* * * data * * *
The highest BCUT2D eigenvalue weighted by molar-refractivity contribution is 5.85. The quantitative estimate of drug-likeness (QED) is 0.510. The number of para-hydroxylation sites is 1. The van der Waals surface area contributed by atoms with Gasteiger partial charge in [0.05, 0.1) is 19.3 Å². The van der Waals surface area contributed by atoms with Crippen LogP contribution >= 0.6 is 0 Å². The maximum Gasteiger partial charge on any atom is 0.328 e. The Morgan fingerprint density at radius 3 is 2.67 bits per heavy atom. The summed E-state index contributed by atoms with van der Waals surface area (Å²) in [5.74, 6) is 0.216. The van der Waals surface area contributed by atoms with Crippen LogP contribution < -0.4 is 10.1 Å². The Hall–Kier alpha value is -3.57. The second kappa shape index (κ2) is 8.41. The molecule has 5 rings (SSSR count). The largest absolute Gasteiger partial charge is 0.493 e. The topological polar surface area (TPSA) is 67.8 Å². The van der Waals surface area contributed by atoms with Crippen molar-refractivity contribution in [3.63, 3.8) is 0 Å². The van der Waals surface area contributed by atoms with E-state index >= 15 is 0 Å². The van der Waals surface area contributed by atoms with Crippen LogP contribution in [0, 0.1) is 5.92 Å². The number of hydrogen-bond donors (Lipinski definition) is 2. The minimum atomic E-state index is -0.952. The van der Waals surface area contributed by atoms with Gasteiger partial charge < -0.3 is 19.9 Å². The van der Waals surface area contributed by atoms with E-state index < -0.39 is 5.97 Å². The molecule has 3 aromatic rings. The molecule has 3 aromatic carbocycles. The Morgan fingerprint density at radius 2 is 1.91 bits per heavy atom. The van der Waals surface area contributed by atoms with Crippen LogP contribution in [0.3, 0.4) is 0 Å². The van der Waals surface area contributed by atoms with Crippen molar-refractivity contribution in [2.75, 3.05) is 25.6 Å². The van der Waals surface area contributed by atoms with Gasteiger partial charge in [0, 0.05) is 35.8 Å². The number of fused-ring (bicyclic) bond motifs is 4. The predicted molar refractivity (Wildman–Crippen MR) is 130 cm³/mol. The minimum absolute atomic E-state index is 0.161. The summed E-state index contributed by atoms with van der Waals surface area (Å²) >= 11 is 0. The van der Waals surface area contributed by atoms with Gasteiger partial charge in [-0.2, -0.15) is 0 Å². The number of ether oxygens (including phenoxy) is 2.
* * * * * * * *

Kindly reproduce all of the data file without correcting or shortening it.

The highest BCUT2D eigenvalue weighted by molar-refractivity contribution is 5.85. The quantitative estimate of drug-likeness (QED) is 0.510. The number of para-hydroxylation sites is 1. The van der Waals surface area contributed by atoms with Gasteiger partial charge in [0.05, 0.1) is 19.3 Å². The van der Waals surface area contributed by atoms with Crippen LogP contribution >= 0.6 is 0 Å². The maximum Gasteiger partial charge on any atom is 0.328 e. The Morgan fingerprint density at radius 3 is 2.67 bits per heavy atom. The summed E-state index contributed by atoms with van der Waals surface area (Å²) in [5.74, 6) is 0.216. The van der Waals surface area contributed by atoms with Crippen LogP contribution < -0.4 is 10.1 Å². The Hall–Kier alpha value is -3.57. The second kappa shape index (κ2) is 8.41. The molecule has 5 rings (SSSR count). The largest absolute Gasteiger partial charge is 0.493 e. The topological polar surface area (TPSA) is 67.8 Å². The van der Waals surface area contributed by atoms with Crippen molar-refractivity contribution in [3.63, 3.8) is 0 Å². The van der Waals surface area contributed by atoms with E-state index >= 15 is 0 Å². The van der Waals surface area contributed by atoms with Crippen LogP contribution in [0, 0.1) is 5.92 Å². The number of hydrogen-bond donors (Lipinski definition) is 2. The minimum atomic E-state index is -0.952. The van der Waals surface area contributed by atoms with Gasteiger partial charge < -0.3 is 19.9 Å². The van der Waals surface area contributed by atoms with E-state index < -0.39 is 5.97 Å². The molecule has 3 aromatic rings. The molecule has 3 aromatic carbocycles. The Morgan fingerprint density at radius 2 is 1.91 bits per heavy atom. The van der Waals surface area contributed by atoms with Crippen LogP contribution in [0.3, 0.4) is 0 Å². The van der Waals surface area contributed by atoms with Crippen molar-refractivity contribution in [2.75, 3.05) is 25.6 Å². The van der Waals surface area contributed by atoms with Gasteiger partial charge in [0, 0.05) is 35.8 Å². The number of fused-ring (bicyclic) bond motifs is 4. The predicted molar refractivity (Wildman–Crippen MR) is 130 cm³/mol. The minimum absolute atomic E-state index is 0.161. The summed E-state index contributed by atoms with van der Waals surface area (Å²) >= 11 is 0. The van der Waals surface area contributed by atoms with Gasteiger partial charge in [-0.2, -0.15) is 0 Å². The number of ether oxygens (including phenoxy) is 2.